§ 1. Mr. Dodds
asked the Secretary of State for War if he is aware of the present practice by which, when required to move from one point to another in busy towns, small parties of up to three soldiers are marched in single file along the highway under command of a non-commissioned officer; that this practice involves shouting orders, which is a nuisance to motorists, does not enhance the prestige of the Army nor encourage recruitment and whether he will therefore give orders that in such cases soldiers are to use the footpaths in the same way as civilians.
§ The Secretary of State for War (Mr. Antony Head)
It has always been the practice for troops to march whilst on duty and they cannot usually do this on the pavement. I do not see that shouting orders need be a nuisance to motorists.
§ Mr. Dodds
Is the Minister really saying that when, in a town like Woolwich, one or two soldiers have to go to another part of the town for a medical examination it is necessary to put another soldier in charge of them and to march them through the streets, which is a nuisance, I can assure him, to the public generally and to motorists? Will the right hon. Gentleman not go and have a look at the ludicrous situation that is created, which does not enhance the prestige of the Army?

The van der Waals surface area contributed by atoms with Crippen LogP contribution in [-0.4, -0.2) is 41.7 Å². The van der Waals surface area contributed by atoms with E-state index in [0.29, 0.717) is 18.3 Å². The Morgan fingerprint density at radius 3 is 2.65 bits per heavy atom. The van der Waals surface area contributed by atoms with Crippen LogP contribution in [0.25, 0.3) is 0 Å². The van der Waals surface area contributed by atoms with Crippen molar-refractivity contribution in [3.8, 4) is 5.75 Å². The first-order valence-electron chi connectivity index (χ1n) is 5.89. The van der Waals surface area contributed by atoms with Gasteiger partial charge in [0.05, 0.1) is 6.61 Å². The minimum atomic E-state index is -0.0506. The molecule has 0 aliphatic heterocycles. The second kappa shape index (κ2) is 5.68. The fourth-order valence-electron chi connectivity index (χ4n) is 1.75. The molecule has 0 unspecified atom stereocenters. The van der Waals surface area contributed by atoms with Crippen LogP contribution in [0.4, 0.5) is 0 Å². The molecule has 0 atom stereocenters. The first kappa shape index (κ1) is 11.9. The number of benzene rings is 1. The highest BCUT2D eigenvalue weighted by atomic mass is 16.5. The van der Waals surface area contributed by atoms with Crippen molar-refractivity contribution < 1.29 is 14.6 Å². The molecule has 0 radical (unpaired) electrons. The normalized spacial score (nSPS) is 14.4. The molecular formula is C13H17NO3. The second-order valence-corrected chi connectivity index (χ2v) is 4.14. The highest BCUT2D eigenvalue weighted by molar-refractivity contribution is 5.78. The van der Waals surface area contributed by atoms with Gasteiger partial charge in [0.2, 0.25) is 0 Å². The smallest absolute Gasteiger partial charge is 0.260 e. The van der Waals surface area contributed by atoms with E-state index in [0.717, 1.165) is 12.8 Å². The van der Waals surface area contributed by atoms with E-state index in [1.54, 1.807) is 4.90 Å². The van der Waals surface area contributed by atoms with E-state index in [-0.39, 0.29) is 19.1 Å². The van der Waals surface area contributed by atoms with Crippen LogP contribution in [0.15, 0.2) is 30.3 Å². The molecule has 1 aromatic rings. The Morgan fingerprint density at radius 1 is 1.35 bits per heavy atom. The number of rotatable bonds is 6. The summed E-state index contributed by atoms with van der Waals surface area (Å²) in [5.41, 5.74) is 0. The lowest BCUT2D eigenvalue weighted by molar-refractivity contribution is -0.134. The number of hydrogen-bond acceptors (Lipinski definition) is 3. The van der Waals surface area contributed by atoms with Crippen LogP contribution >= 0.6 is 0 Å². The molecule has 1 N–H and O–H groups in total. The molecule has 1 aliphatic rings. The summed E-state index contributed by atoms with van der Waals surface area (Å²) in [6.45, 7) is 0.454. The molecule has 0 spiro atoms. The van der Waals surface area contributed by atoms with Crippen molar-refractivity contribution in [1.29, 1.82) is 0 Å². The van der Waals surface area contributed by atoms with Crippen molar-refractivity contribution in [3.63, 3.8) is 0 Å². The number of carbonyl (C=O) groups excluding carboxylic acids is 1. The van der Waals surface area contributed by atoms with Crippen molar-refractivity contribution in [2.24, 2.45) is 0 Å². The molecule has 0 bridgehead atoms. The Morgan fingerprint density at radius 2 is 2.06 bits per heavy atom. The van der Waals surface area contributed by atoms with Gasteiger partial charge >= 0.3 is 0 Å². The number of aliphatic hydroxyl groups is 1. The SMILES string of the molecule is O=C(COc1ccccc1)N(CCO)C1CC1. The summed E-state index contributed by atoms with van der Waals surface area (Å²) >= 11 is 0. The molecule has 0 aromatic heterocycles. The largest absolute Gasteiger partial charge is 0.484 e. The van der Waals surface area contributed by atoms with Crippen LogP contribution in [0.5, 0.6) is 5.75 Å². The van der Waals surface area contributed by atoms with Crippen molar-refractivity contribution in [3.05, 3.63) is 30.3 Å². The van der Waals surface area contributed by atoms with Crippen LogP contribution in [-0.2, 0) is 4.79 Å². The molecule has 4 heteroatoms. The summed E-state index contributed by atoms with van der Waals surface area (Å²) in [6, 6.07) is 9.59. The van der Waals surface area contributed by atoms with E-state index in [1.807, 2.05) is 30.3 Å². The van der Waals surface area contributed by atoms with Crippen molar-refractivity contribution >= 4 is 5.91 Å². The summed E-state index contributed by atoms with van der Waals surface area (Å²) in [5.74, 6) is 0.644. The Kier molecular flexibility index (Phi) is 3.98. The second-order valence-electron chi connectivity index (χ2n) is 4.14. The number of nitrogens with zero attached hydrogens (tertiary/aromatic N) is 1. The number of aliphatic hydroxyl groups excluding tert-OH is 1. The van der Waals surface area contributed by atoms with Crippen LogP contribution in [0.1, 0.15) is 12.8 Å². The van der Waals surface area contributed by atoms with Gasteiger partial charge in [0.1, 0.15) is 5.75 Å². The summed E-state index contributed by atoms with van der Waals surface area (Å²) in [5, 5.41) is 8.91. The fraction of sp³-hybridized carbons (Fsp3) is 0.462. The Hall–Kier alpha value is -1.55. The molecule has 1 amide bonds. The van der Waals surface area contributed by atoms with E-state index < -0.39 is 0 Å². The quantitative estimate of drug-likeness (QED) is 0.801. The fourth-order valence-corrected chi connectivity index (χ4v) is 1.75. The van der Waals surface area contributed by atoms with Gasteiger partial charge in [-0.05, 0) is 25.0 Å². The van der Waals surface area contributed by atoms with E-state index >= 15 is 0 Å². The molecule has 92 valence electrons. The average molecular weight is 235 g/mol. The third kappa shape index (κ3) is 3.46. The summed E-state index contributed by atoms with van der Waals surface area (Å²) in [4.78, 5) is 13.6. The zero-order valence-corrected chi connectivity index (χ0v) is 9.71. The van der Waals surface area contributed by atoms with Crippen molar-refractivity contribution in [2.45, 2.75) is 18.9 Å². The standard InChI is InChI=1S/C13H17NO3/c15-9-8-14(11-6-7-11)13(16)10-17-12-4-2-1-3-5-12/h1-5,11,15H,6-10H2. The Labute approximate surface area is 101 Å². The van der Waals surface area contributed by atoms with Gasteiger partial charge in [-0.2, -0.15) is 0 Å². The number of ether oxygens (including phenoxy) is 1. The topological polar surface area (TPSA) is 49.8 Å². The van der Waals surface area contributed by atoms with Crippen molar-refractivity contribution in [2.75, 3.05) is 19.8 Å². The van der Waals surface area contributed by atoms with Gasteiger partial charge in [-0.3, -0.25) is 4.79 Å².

§ Mr. Head
It is very often not one or two but four, five or six, and our experience is that much the best way of getting soldiers to go a short distance is to march them and that a lot of time would be wasted if they went there under 1942 their own steam and were late. We are trying to get people through the streets as quickly as possible.
§ Mr. Dodds
Is the Minister aware that I have had a letter from his Under-Secretary of State which states that from one to three are marched in single file and when there are four to six they are marched in double file? Why does the right hon. Gentleman say that this practice does not apply to one man when the Under-Secretary mentions from one to three?